I was just thinking about how German appears to not make a distinction that is present in English (along with the well-known, I suppose, bit about not distinguishing between "The students, who study hard, will succeed" and "The students who study hard will succeed" since such clauses are always set off by commas in German).
Specifically, I make a distinction between "try to press the button" and "try pressing the button". For me, the first means something like "I don't think you can press the button, but feel free to prove me wrong" while the second is something like "I think you can press the button and believe that doing so may help you achieve your (unspecified) goal, so I encourage you to press it".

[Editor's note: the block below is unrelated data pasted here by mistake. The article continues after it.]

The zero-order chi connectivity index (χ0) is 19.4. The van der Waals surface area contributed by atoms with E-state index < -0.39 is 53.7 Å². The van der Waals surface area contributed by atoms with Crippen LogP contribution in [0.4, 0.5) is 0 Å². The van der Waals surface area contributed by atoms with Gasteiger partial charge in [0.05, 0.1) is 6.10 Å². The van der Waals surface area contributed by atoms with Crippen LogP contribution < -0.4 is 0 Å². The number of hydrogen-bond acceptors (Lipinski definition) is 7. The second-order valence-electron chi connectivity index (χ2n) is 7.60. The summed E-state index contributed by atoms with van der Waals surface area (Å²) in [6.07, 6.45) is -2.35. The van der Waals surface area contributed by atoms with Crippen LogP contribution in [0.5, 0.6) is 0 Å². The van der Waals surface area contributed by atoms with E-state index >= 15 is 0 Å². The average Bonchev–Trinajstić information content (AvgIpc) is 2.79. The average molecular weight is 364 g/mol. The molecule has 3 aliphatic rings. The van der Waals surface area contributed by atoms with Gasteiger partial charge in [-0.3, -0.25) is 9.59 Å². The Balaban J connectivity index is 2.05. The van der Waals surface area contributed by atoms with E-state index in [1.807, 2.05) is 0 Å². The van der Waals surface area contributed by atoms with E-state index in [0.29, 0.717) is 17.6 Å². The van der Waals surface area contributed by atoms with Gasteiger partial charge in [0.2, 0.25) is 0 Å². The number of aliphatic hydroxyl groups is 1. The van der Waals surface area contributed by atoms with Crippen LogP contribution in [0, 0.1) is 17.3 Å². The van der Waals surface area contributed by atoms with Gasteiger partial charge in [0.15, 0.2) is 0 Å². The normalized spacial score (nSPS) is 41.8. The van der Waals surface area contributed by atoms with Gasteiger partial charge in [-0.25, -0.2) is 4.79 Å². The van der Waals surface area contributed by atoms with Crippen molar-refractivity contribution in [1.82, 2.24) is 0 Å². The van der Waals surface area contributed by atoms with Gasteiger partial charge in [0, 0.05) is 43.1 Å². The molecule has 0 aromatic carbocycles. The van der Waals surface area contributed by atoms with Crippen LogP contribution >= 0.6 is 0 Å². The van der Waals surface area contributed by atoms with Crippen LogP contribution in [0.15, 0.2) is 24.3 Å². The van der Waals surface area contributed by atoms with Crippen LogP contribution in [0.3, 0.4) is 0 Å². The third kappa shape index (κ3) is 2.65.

For, perhaps, a better explanation, consider the first thing that comes to mind when completing the sentence "He ____ the button, but...": I come up with something like "He tried to press the button, but couldn't reach it" and "He tried pressing the button, but nothing happened", respectively.
I think that in German both would be "Er versuchte, den Knopf zu drücken". (Though I might render "try pressing" with "Er versuchte es damit, den Knopf zu drücken".)
As for the third alternative in English, "try and press the button", I tend not to use it (possibly under the influence of my prescriptivist father's views on "proper English"), but I'd consider it equivalent to "try to press the button", rather than to "try pressing the button".